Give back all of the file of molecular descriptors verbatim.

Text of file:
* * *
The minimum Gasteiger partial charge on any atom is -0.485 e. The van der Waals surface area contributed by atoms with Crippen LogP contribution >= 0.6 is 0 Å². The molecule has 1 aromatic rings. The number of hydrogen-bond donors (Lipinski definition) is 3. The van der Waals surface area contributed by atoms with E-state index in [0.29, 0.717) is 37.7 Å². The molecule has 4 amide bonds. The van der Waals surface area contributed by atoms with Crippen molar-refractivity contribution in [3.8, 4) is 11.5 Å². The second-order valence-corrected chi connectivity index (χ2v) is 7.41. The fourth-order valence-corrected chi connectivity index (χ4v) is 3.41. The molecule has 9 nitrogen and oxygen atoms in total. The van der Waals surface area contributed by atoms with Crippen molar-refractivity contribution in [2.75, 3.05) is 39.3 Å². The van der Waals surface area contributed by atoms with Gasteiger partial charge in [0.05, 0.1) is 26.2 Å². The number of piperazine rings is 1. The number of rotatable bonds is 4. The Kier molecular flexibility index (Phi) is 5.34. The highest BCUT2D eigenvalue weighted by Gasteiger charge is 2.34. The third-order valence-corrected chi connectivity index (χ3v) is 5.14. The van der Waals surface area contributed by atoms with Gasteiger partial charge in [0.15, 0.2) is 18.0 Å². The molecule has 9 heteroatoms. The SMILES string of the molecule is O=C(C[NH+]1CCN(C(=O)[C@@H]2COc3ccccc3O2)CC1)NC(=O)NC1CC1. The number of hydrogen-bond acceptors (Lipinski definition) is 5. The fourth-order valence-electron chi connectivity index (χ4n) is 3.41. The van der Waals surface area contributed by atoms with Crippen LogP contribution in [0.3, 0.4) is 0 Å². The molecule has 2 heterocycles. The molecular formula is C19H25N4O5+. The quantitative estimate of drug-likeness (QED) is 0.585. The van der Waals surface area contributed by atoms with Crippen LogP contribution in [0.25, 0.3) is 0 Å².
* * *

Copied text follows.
The minimum Gasteiger partial charge on any atom is -0.485 e. The van der Waals surface area contributed by atoms with Crippen LogP contribution >= 0.6 is 0 Å². The molecule has 1 aromatic rings. The number of hydrogen-bond donors (Lipinski definition) is 3. The van der Waals surface area contributed by atoms with E-state index in [0.29, 0.717) is 37.7 Å². The molecule has 4 amide bonds. The van der Waals surface area contributed by atoms with Crippen molar-refractivity contribution in [3.8, 4) is 11.5 Å². The second-order valence-corrected chi connectivity index (χ2v) is 7.41. The fourth-order valence-corrected chi connectivity index (χ4v) is 3.41. The molecule has 9 nitrogen and oxygen atoms in total. The van der Waals surface area contributed by atoms with Crippen molar-refractivity contribution in [2.75, 3.05) is 39.3 Å². The van der Waals surface area contributed by atoms with Gasteiger partial charge in [0.05, 0.1) is 26.2 Å². The number of piperazine rings is 1. The number of rotatable bonds is 4. The Kier molecular flexibility index (Phi) is 5.34. The highest BCUT2D eigenvalue weighted by Gasteiger charge is 2.34. The third-order valence-corrected chi connectivity index (χ3v) is 5.14. The van der Waals surface area contributed by atoms with Gasteiger partial charge in [0.15, 0.2) is 18.0 Å². The molecule has 9 heteroatoms. The SMILES string of the molecule is O=C(C[NH+]1CCN(C(=O)[C@@H]2COc3ccccc3O2)CC1)NC(=O)NC1CC1. The number of hydrogen-bond acceptors (Lipinski definition) is 5. The fourth-order valence-electron chi connectivity index (χ4n) is 3.41. The van der Waals surface area contributed by atoms with Crippen LogP contribution in [0.3, 0.4) is 0 Å². The molecule has 2 heterocycles. The molecular formula is C19H25N4O5+. The quantitative estimate of drug-likeness (QED) is 0.585. The van der Waals surface area contributed by atoms with Crippen LogP contribution in [0.25, 0.3) is 0 Å².